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Inspirational Moments on the Road to Becoming a 25 Under 25

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Learn more about the monumental experiences that shaped UNITY 25 Under 25 Honoree Alexis Large Cooley’s leadership development. In her interview, Cooley shares her experiences both in and outside of the classroom that gave her hope and served as a foundation in her journey to becoming a UNITY Ambassador. From her “truly life-changing work at the Native Education Summer Program” alongside UNITY Peer Guide Savanna Rilatos, or the life lessons her mother passed down, Cooley’s story is one that resonates with our UNITY Family.

Written by: UNITY 25 Under 25 Honoree Alexis Large Cooley, a descendant of Confederated Tribes of Siletz in Oregon

The proudest achievement I have made in my academic career was coming first in my freshman class of five hundred-plus students in relation to our unweighted GPAs. I have had many more accomplishments (including maintaining the first rank each semester up to present times) since then, but that was the first time my hard work, dedication to my future, and perseverance were acknowledged. I was always the student teachers expected to do well, so when I would, there were no congratulations attached to it. I seeped into the background with the fake plants and paintings, all the other items in the classroom the teacher did not have to worry about. That changed with my first time being first in my class ranking. I was finally seen. 

       I have had many experiences outside the classroom that have stayed within my heart and brain to serve as a foundation in my development journey. Though it is an obvious one, being on my high school JV2 volleyball team freshman year was truly a learning experience that has impacted my life. The experience of being on a team showed me how to most effectively work out problems with other people and also set self-boundaries. When you are with a group of people for two hours every day enduring physical limits and mental blockades all while attending school and navigating personal relationships, issues are bound to arise. When they did, I was able to grasp from trial and error how to approach problems to get a mutually positive outcome. I use the same strategies of “I feel” statements and direct speaking to this day in any situation I am in. Not only was I a member of a team, but I was also a human. I was trying to be a full-time student, athlete, daughter, sister, and friend all while pouring myself into being as good of a team member as I could be. As one can imagine, I got burnt out, but through that burn out I was able to detect and set personal boundaries with each position I was in. This allowed me to give my all to each role when needed, but not overlap them. Being able to have these boundaries in current times has given me a rejuvenated look at handling personal dynamics without losing myself.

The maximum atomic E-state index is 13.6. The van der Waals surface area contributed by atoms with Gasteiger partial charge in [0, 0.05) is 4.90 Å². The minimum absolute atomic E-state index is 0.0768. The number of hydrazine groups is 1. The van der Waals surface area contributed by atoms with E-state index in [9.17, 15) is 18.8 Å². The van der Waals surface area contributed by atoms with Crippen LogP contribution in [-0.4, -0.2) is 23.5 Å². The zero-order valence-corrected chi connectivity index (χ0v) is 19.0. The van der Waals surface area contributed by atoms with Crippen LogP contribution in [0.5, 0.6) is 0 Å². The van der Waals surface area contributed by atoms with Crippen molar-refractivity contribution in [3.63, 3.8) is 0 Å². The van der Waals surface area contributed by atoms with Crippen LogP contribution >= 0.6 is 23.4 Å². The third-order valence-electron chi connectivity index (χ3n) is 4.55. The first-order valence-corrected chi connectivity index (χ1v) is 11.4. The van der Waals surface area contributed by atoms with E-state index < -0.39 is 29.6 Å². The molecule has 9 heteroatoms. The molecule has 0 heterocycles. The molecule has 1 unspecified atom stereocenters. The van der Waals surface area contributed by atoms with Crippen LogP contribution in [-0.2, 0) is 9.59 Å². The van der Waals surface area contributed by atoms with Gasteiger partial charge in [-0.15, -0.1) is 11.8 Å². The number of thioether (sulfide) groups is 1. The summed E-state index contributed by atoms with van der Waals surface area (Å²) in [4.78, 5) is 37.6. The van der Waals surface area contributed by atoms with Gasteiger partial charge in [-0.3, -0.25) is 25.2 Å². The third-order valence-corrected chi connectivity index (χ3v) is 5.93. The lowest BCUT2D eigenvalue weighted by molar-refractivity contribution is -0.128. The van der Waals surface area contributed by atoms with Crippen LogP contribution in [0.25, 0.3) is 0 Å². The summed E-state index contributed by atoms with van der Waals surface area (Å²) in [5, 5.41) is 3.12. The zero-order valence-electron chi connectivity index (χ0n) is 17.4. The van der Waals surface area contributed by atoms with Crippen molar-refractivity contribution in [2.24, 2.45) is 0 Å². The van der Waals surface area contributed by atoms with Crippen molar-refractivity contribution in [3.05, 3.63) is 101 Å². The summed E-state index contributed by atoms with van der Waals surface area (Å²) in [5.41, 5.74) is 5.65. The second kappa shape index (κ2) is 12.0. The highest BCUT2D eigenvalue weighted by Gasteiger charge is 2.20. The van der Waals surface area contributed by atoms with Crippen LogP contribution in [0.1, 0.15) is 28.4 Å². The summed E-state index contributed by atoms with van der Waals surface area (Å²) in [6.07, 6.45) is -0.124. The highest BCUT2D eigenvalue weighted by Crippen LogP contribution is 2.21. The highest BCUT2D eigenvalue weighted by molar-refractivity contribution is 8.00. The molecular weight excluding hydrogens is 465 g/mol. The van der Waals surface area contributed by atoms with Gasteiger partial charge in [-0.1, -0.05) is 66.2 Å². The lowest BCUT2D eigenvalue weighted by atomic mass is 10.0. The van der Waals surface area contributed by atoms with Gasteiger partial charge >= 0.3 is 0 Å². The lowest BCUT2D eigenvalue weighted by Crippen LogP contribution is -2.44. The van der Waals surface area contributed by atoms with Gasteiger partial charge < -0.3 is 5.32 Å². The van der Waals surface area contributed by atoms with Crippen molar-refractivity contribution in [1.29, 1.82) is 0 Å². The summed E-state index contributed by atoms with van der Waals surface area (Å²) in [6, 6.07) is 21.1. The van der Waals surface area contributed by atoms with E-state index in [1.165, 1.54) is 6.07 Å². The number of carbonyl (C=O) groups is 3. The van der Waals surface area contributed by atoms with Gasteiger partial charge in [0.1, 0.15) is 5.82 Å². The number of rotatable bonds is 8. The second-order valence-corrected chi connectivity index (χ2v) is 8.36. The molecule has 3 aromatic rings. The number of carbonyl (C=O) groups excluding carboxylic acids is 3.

Another experience I was given that was truly life-changing to me was working at the 2021 Native Education Summer Program. To say this is significant to me is an understatement. I was able to make connections with other Native Americans within Salem Keizer both professionally and personally, rediscover the Native part of me I had pushed aside for the more accepted white ancestry, and learn how to be a leader for Native youth from every background. Through working at the Summer Program, I met Savanna Rilatos. I had no clue when I had first introduced myself that she would become someone I looked up to for guidance and wisdom. Her willingness to give me opportunities to prove my dedication and work ethic has been more than admirable. Savanna has taught me much about what it means to be a Siletz woman and I could never thank her enough. I was constantly hiding from my Indigenous lineage, but seeing so many amazing Native individuals embracing their culture allowed me to reconnect with myself. I was able to step up as a leader for the Native youth in the program using my life experiences and academic achievements to better my guidance. Through working for the Native Education Summer Program and being on my school’s JV2 volleyball team, I was able to learn to better myself as a human being in many aspects. 

My instant thought when thinking about an influential role model in my life is Patricia Cooley, the woman who has shaped me in ways I can’t begin to describe. Other titles for Patricia Cooley consist of Patti, Mrs. Cooley, and I feel most important of all, my mom. My mom’s first contribution to my life is enduring back labor for 4 hours to birth me into this world. The hardships my mom had to face didn’t stop there though. She watched my father battle depression and addiction until his death in June of 2007. She was then faced with raising three children by herself on a low-wage income. Though we were poor, she made sure my siblings and I always had the things that we needed. She made sure she went to work every single day, instilling a work ethic into me I could never get rid of. Even when challenges hit her one after another, she would standstill with an aura of compassion, resilience, and determination that didn’t flutter in the face of even some of the worst hardships. She taught me through her actions that everybody deserves your kindness and to conduct myself so that I could proudly say my name in the presence of anyone. Her standing strong and staying assiduous even when the bed was calling her name gave me the determination I use to succeed in everyday tasks to substantial goals. Watching her take some of her most gruesome experiences and mold them into compassion, sympathy, and understanding allowed me to grow into the empathetic person I am today and lies at the core of my existence. Each day, I work to chip away a little more rock surrounding my true being, and each day the person guiding my hand is Patricia Cooley.